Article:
To ensure close links between primary and secondary care, the Lothian Diabetes Managed Clinical Network has recently shared its lead clinician role between a GP and a hospital consultant, that’s us. 

How could people be supported better to live healthier and take more preventative measures?

Diabetes is not just an issue for the health professions. Healthier lifestyles must be everyone’s responsibility. Tackling the issue involves education from school age upwards, public health measures, social care, personal responsibility and political influence! 

There are a number of initiatives to try and identify those individuals at most risk of developing diabetes and to prevent this happening. For example, the Lothian Weight Management Service and the Community Health Inequalities Team (CHIT) have been collaborating on a pathway to identify and target ‘at risk’ individuals so that they can be offered a range of interventions, including a six-week education and lifestyle programme. We also know that women who develop temporary diabetes during pregnancy (gestational diabetes) are at increased risk of developing type 2 diabetes later in life so the CHIT team are currently modifying the pre-diabetes education programme for this particular group. 

What could policymakers do to better support your work?

How do we encourage healthy lifestyles, more exercise, better diets and smoking cessation? 

The improvement in care of patients with diabetes started before the introduction of QOF but has continued in the last few years. The number of consultations for diabetes in primary care has significantly increased. With the ending of QOF we need to ensure that delivery of care in general practice continues to improve. 

Policymakers can help by ensuring adequate resources are made available to support work in primary care, particularly as an expanded role for general practice is central to NHS Scotland’s 2020 Vision for safe, effective and person-centred care as close to home as possible. These aims are also aligned with the National Diabetes Improvement Plan (2014), which include equality of access and patient-centred care as two of its eight priorities. Policymakers also need to recognise the importance of prevention so that resources are made available to reduce the number of people with pre-diabetes progressing to overt diabetes.

IT software has already been mentioned, and it is vital that support for SCI Diabetes is maintained, as Scotland is highly fortunate to have a truly national diabetes IT system which supports clinical care, audit and research. 

Insulin pumps are transforming the lives of patients with type 1 diabetes by delivering improvements in blood glucose control and quality of life. There is a variable level of funding for insulin pumps across Scotland, but most diabetes teams still have to justify their requests for insulin pumps to their health boards annually, with few […] having recurrent funding set aside. There are also many different continuous glucose monitors (CGM) available which can be life-transforming for people who have lost their warnings of hypoglycaemia (low blood glucose levels).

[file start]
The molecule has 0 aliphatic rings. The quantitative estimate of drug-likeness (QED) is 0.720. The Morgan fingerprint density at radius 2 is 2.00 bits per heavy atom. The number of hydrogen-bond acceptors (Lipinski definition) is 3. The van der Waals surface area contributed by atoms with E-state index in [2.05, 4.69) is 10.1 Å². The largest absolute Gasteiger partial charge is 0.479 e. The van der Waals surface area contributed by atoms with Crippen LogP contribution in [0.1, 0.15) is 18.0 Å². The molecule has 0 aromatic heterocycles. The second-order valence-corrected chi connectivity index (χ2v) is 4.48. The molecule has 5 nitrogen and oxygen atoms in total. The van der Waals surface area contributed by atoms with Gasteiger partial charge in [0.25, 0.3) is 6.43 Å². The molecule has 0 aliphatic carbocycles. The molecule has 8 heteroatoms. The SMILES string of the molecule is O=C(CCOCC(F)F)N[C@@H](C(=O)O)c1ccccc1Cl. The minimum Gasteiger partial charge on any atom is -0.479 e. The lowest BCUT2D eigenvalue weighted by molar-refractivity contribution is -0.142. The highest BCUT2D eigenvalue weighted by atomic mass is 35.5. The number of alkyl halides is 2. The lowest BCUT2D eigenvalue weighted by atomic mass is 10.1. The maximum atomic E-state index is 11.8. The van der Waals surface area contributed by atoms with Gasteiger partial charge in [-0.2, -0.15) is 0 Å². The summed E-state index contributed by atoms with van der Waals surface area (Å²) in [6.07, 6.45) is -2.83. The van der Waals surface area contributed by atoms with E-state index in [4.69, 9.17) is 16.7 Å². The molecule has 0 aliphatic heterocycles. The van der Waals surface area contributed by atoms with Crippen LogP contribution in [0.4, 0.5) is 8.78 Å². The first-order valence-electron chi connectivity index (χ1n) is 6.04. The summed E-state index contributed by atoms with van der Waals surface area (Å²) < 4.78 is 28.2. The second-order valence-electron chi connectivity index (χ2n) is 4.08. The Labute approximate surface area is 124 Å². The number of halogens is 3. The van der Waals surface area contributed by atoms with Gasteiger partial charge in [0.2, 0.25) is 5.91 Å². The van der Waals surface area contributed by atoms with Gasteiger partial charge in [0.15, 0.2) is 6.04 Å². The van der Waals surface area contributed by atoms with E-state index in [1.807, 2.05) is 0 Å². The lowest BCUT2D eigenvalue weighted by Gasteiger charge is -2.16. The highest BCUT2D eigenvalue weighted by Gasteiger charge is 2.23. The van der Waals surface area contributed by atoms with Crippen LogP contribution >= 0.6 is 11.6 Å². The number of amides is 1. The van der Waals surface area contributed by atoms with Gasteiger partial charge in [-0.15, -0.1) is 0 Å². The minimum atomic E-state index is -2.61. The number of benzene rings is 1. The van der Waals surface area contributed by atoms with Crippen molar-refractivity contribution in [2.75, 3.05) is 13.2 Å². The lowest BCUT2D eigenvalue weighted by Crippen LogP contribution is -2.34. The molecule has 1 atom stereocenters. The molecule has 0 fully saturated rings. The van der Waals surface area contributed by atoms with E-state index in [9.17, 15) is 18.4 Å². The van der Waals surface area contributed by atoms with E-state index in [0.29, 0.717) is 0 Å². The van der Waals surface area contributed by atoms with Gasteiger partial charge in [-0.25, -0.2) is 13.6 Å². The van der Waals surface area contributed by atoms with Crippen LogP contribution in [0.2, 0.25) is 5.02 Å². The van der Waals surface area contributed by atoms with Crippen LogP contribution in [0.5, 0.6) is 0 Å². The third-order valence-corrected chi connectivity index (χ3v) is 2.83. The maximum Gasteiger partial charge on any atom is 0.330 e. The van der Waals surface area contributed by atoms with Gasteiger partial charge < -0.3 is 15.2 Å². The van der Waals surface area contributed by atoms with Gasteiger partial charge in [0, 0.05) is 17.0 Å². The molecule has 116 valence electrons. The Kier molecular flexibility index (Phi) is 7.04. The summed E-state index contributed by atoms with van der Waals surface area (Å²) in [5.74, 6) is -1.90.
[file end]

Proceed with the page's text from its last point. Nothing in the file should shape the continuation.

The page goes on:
No health board in Scotland has an identified funding stream for CGM, despite the fact that the 2015 NICE guidelines for type 1 diabetes provide clear clinical criteria for the provision of CGM. NHS Scotland will need to embrace the challenge of funding these expensive technologies which can help prevent the complications that can be costly for both the person with diabetes and the NHS.

What is the landscape likely to look like in 10 or 20 years’ time?

In the next 10 years the number of people with diabetes will increase. A ‘cure’ is unlikely. Islet cell transplants can help eliminate life-threatening low blood glucose levels but they are not a long-term guarantee of independence from insulin. 

A cure for type 2 diabetes would require a major reduction in the prevalence of obesity. More people with type 1 diabetes will have pumps and new CGM devices to monitor their blood glucose levels. Research is progressing on the ‘artificial pancreas’, which uses CGM technology linked to an insulin pump to adjust the rate of insulin delivery and maintain stable blood glucose levels. This technology will be expensive but has the potential to be a real game-changer by automating the process of insulin delivery and achieving reliable blood glucose control. 

This should lead to a reduction in the complications of diabetes over a number of years. 

Notwithstanding any advances in technology, the cornerstone of good care will remain the consultation, either in primary or secondary care, be it with a nurse or a doctor. Individual ‘care plans’ reviewed on a regular basis will be the norm. Patients will be empowered to jointly manage their diabetes with their healthcare professional.